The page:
|Avalanche Course FAQ|
What is included in a Ridge Explorations Avalanche Education program?
Professional guiding and instruction
Transportation to and from the trailhead
Lift ticket costs, if applicable
These avalanche courses are most useful for backcountry recreationalists and aspiring guides, including skiers, snowboarders, snowshoers, and climbers who frequent winter and spring mountain terrain. The Avalanche Awareness & Level I courses are finely tuned to the maritime and intermountain meteorology and snowpacks most common in the Cascade and Olympic ranges - since field trips will study those snowpacks and students are most likely to visit these areas. Lecture materials and case studies provide a bridge to the study of dangerous weak layers; only occasionally found in this region, but more common in inland areas.
General Field trip information and Student Physical Capabilities:
3. Level 1 field trips cover longer distances and more elevation so greater fitness is required. Good physical fitness is required for this course.
5. Field trip locations are generally of intermediate difficulty.
While these courses are not addressing snowmobilers, the skills of transceiver skills, rescue training and snow evaluation skills are applicable to snowmobilers. You can call us to talk about this. We may, in the future, be offering courses for sledders.
In the Avalanche Awareness & Level 1 course the lecture series take place at local venues like Feathered Friends, the University of Puget Sound , Greenwater Community Center, and Outdoor Research Retail Store. This should facilitate finding a course location near the workplace or the home. Class locations and directions.
We use Crystal Mountain (sometimes Stevens Pass) for field trip course areas. Field trip location will be announced in class. We are trying to get permitted in the Blewett Pass, but the Forest Service is not issuing new permits presently. We will continue our efforts to lobby the Forest Service for more teaching areas. For Crystal field trips, please bring$20 cash for lift ticket (2014 price).
The 3-lecture format courses take place over a two to three week period. So unless commuting to one of the lecture locations is practical, a 3-lecture format course would be difficult. A 2-day format course offers a 6-hour classroom session on a weekend instead of three 2-hour classroom sessions on weekday evenings. This course structure allows students to schedule a weekend and may be the solution for those beyond commuting range. This also appeals to some people who would rather not do the evening classes. Field trip dates are chosen for convenience in both formats and fill on a first-come, first-served basis.
Because Avalanche Awareness field trips average one mile one way and about 800 vertical feet, most beginners should be fit and skilled enough to accomplish comfortably the necessary travel to complete the field part of the Avalanche Awareness course. The Level 1 Field Days are separated into intermediate and advanced ability levels for the benefit of all students. Students with advanced skiing and snowboarding skills who sign-up for an advanced ability field trip section should expect longer field trips. It should be emphasized that beginner skiers would be much better off on snowshoes than skis. Even the transceiver practice will be difficult for beginner skiers but not beginner snowshoers.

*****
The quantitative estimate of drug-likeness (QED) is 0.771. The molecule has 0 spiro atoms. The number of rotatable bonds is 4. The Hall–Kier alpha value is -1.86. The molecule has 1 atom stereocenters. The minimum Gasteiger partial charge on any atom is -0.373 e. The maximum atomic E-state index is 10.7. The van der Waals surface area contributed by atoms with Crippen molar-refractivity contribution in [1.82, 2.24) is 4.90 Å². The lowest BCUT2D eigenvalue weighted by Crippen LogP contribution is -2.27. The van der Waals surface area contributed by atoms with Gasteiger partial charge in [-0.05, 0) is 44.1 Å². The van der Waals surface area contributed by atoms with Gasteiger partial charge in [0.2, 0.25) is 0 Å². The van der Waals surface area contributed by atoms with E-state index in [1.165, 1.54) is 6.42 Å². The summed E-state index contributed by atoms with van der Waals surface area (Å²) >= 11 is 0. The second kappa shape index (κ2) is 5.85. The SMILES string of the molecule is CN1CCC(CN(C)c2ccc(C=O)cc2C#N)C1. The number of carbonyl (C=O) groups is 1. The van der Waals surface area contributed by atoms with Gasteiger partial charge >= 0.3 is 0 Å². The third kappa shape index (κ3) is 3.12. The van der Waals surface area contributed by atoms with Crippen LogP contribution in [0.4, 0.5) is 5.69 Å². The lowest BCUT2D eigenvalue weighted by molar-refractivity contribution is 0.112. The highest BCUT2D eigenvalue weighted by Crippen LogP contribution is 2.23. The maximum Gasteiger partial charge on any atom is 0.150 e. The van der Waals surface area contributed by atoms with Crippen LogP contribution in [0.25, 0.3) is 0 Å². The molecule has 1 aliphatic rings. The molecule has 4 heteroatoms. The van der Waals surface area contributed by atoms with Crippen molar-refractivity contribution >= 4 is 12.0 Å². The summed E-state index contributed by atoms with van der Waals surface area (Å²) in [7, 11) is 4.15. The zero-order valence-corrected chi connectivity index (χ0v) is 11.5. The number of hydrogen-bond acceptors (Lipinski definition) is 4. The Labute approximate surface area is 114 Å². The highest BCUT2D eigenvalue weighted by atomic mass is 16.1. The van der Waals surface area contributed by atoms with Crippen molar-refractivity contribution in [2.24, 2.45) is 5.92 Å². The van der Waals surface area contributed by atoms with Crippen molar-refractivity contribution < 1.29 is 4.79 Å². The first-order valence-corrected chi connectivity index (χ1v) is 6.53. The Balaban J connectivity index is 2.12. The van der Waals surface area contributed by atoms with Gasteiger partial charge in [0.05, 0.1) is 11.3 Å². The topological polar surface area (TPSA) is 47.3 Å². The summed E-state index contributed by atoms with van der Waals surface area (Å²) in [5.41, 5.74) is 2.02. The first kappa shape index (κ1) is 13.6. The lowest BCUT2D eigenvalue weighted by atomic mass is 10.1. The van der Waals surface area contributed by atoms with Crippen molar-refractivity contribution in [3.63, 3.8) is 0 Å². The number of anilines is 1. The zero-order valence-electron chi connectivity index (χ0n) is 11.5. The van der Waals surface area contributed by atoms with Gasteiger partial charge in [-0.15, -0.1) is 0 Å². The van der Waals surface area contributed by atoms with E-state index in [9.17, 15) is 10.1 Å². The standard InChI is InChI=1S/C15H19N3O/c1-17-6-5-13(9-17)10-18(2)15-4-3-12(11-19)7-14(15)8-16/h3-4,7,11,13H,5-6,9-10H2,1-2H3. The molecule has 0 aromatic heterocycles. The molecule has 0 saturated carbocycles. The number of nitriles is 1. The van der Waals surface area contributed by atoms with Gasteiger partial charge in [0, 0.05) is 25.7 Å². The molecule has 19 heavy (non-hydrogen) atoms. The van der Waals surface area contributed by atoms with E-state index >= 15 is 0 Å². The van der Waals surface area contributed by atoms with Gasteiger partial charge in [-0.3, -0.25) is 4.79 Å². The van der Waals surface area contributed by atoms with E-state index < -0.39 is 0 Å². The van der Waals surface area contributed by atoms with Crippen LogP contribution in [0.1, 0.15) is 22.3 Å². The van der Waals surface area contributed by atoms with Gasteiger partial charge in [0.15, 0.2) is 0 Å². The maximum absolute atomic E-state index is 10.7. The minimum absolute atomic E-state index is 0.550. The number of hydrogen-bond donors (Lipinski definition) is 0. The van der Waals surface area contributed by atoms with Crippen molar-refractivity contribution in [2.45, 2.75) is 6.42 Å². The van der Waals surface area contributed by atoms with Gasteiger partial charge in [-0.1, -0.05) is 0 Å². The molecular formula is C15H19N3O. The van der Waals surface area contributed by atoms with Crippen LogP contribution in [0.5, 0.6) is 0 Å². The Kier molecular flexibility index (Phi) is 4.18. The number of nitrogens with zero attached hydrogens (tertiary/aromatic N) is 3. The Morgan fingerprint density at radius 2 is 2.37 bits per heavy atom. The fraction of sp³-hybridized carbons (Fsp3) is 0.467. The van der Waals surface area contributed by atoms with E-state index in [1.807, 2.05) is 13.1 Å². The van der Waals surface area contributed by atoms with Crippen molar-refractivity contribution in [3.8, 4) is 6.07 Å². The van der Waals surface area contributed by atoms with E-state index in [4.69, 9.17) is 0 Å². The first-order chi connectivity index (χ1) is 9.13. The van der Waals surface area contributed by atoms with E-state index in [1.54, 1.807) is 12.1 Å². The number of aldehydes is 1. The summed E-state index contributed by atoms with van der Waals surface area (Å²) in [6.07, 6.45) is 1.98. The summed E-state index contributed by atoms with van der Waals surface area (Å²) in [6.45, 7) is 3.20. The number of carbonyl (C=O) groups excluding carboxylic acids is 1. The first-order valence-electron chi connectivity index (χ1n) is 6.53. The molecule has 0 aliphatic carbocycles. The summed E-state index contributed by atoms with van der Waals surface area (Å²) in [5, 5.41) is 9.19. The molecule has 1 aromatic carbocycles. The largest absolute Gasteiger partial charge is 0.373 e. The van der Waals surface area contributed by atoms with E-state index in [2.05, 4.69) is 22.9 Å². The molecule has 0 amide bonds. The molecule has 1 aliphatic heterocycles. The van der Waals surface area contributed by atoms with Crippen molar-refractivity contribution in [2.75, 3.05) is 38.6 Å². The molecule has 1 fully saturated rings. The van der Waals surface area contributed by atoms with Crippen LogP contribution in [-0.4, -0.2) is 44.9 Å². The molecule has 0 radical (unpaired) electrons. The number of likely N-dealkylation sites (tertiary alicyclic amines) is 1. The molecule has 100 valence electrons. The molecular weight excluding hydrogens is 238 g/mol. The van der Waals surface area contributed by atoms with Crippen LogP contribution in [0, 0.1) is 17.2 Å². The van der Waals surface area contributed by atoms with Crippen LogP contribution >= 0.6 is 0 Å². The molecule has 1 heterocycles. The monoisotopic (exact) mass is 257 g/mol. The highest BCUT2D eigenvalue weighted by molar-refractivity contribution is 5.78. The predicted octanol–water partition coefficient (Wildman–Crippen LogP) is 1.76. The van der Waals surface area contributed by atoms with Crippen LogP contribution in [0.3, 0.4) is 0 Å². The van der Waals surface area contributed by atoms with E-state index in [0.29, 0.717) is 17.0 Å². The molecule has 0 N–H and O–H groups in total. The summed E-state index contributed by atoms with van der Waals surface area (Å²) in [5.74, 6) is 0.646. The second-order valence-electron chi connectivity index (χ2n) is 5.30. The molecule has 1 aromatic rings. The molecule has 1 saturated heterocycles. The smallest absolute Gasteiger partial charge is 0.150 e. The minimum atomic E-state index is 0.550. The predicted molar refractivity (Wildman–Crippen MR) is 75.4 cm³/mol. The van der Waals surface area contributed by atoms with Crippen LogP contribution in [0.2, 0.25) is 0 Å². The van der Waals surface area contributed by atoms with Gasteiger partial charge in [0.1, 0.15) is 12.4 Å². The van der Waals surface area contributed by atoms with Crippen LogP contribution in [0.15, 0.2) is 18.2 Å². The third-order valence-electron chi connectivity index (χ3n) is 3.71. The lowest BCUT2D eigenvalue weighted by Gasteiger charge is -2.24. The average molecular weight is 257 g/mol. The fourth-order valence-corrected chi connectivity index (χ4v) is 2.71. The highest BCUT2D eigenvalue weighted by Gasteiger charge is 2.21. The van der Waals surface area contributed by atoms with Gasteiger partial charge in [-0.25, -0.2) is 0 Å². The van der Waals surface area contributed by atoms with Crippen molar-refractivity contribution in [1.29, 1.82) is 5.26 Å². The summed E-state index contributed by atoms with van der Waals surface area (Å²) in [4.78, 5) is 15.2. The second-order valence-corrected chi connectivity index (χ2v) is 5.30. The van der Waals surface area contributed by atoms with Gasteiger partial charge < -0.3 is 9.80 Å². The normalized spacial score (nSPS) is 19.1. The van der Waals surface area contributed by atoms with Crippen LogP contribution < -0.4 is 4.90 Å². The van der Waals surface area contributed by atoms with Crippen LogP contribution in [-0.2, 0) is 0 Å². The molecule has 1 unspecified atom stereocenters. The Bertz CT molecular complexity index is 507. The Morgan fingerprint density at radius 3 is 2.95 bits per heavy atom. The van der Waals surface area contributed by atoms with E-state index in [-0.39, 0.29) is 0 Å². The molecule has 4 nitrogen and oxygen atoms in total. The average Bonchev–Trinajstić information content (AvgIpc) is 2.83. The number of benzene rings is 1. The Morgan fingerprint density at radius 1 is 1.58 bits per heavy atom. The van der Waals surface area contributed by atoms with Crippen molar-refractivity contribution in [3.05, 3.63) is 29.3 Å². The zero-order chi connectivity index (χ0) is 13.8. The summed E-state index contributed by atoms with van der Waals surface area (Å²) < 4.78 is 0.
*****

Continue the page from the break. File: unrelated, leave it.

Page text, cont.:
In the rare case that Ridge Explorations Avalanche Education has to cancel a trip due to insufficient registration or other reasons beyond our control we will work with you to place you on another date that works with your schedule. If this is not possible we will provide you with a credit or a full refund.
Avalanche field trips begin early and end late. Plan on being gone all day.
We will gladly accept participants 16 years or older on our field trips, if they are accompanied by a parent or legal guardian. You must be 18 years or older to participate in a Ridge Explorations Avalanche Education trip on your own. Younger students may be accepted by special arrangement, especially for Avalanche Safety and Rescue. Letter to Parents of Adolescent Students.
The Avalanche Awareness field trip is taught like a regular ski or snowshoe tour, but the focus is on transceiver skills training, rescue training and snow pit skills. It is a very full program packed with information and training, but the amount of time spent on these fundamental skills limits the amount of time for travel. It should be realized that there is a lot to learn on the subject of avalanche safety, and one day in the field is not adequate to cover what the beginning backcountry enthusiast needs. The Level 1 field trip is optional, but it is highly recommended that students take the extra training that comes with the additional Level 1 field trip. The good news is that Level 1 field trips are travel days! We cover much more ground and consequently are able to teach much more terrain evaluation and decision-making. Snow pit work is reviewed and human factors are discussed at length, as well. More travel allows students to experience the snow on several aspects while enjoying a lengthy tour under the instructional guidance of a professional guide with many years of experience in avalanche country. By taking the Level 1 field day at the time of their choosing, students complete the certification process for Level 1. It takes much longer to learn the mysteries of snow stability than it does to learn to choose safe terrain. With two solid days of field instruction stressing terrain evaluation, students have a good start on the skills needed to be able to safely gain snow experience.
“When stability is the question, terrain is the answer.”